Prague Districts: Košíře - part I.

We look at this less-known, park-filled Prague 5 neighborhood

David Creighton

Written by David Creighton Published on 22.05.2012 10:14:02 (updated on 22.05.2012) Reading time: 5 minutes

As Prague neighborhoods go, Košíře is rather difficult to categorize, perhaps because it is less well known than other districts, particularly neighboring Smíchov. However, if you’ve arrived in Prague from the west by car or been at Motol or Na Homolce hospitals, you’ll have probably passed through the neighborhood. And if you’re looking to buy or rent property, Košíře is a great place to locate, thanks to the wide range of quality housing you’ll find there.

Košíře lies on the western side of the Vltava river and is situated entirely within the Prague 5 borough, immediately to the west of Smíchov. The district spreads over both sides of the Motol valley, extending towards Strahov in the north, and Jinonice and Radlice in the south. To the west lie Řepy and Stodůlky.

Košíře today is very much a product of the early 20th century, although the Baroque Villa Bertramka is a notable exception. It was home to the Dušek family, who were friends of Wolfgang Amadeus Mozart and his hosts on visits to Prague. Today, Villa Bertramka is a throwback to Prague’s 18th century past, sandwiched rather incongruously between the tenements of Smíchov and the interwar villas of Košíře.

In Mozart’s day, Bertramka was firmly beyond the Prague boundaries and stood among fields. Well into the 19th century, Košíře was shown on maps as an agricultural area apart from scattered cottages. In addition, a small “colony” of dwellings for workers sprang up at Buďánka, around what is now Nad Zámečnicí street, in the first half of the 19th century. By the early 1990s, the cottages had become derelict; conservationists tried, unsuccessfully, to preserve them, and fires and neglect have speeded up the dereliction process.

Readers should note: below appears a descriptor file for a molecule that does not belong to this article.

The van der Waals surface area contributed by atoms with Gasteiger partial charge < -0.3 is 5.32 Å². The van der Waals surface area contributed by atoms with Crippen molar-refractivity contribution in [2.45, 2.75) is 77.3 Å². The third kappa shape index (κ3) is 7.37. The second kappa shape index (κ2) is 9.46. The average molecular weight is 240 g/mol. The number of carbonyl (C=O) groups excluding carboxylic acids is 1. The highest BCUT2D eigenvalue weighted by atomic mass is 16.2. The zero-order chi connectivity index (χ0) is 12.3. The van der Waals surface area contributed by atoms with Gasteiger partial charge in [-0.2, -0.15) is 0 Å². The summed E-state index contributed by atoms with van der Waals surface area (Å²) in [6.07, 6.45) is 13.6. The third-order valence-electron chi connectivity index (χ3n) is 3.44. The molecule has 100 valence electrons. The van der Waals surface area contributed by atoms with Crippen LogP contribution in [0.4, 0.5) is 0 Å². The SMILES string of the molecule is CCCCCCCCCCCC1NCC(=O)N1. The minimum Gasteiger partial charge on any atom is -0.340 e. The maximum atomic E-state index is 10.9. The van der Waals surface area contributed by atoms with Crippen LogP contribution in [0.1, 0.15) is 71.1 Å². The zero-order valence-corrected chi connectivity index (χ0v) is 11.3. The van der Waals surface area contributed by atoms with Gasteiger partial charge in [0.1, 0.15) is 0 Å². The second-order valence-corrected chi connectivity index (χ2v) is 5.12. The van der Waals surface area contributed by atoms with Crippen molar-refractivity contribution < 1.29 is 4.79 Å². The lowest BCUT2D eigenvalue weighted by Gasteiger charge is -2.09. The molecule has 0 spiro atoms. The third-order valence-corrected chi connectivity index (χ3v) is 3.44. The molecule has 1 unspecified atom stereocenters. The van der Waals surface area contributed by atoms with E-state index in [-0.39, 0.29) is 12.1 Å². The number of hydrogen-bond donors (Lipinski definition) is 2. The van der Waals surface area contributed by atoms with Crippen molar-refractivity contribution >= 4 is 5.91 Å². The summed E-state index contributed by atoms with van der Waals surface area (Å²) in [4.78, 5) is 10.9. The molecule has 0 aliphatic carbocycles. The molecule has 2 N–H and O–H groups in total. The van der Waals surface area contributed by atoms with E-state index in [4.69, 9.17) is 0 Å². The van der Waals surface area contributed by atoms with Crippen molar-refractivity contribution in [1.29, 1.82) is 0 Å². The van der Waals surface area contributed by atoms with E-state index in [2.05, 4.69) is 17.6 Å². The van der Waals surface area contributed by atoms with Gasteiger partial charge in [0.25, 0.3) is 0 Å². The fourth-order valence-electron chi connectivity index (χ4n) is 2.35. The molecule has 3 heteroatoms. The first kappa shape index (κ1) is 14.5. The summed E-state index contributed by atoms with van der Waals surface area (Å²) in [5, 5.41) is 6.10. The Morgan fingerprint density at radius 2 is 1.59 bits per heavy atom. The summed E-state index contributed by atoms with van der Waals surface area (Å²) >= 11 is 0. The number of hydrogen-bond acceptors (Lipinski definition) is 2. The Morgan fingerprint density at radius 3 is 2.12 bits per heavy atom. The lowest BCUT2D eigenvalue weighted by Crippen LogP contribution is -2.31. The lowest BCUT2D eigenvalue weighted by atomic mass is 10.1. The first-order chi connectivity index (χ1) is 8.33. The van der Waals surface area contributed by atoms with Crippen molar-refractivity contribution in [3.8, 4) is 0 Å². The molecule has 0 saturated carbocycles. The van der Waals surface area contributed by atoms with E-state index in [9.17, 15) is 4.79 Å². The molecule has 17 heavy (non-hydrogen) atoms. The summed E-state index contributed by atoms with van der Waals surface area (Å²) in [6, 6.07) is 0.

Like Dejvice, the story of Košíře really begins in the 1920s and 30s, as property developers took advantage of the proximity to the city center, the elevated location of Košíře, and the relative distance from the grime of Smíchov. The new suburb attracted professionals lured by, among other things, the hilly, leafy location with excellent views over Prague. Leading architects of the time such as Adolf Loos enhanced the reputation of Košíře by building villas there.

As everywhere else, the Second World War and Communism were difficult times for Košíře, but since 1989 the neighborhood has, like Vinohrady, again emerged as a property hotspot, both among expats and locals.

Getting there and around
The main artery of Košíře is Plzeňská, which runs on an east-west axis through the district. The Strahov tunnel, connecting Smíchov with Hradčany, passes under the northern side of Košíře and emerges near the Hotel Pyramida, just beyond Strahov.

The nearest metro station to Košíře is Anděl, within easy reach of the western extremity of the neighborhood. Otherwise, trams form the backbone of public transport in the area. The very frequent number 9 plies Plzeňská, en route from Řepy to Spojovací via the city center, and trams 6, 10 and 16 also run along Plzeňská.
Several bus routes crisscross Košíře; one of the most handy is 217, which links the Anděl and Dejvická metro stations, passing Strahov stadium and Hradčanská on the way.

Plzeňska is dogged by constant heavy traffic, causing the usual resultant environmental problems, but as you move up and away from the main thoroughfares the surroundings become cleaner and greener and the air quality better. Another positive feature of the elevated sections of Košíře is that the contours dictate the street pattern. Roads tend to zigzag as a result, which has a traffic-calming effect.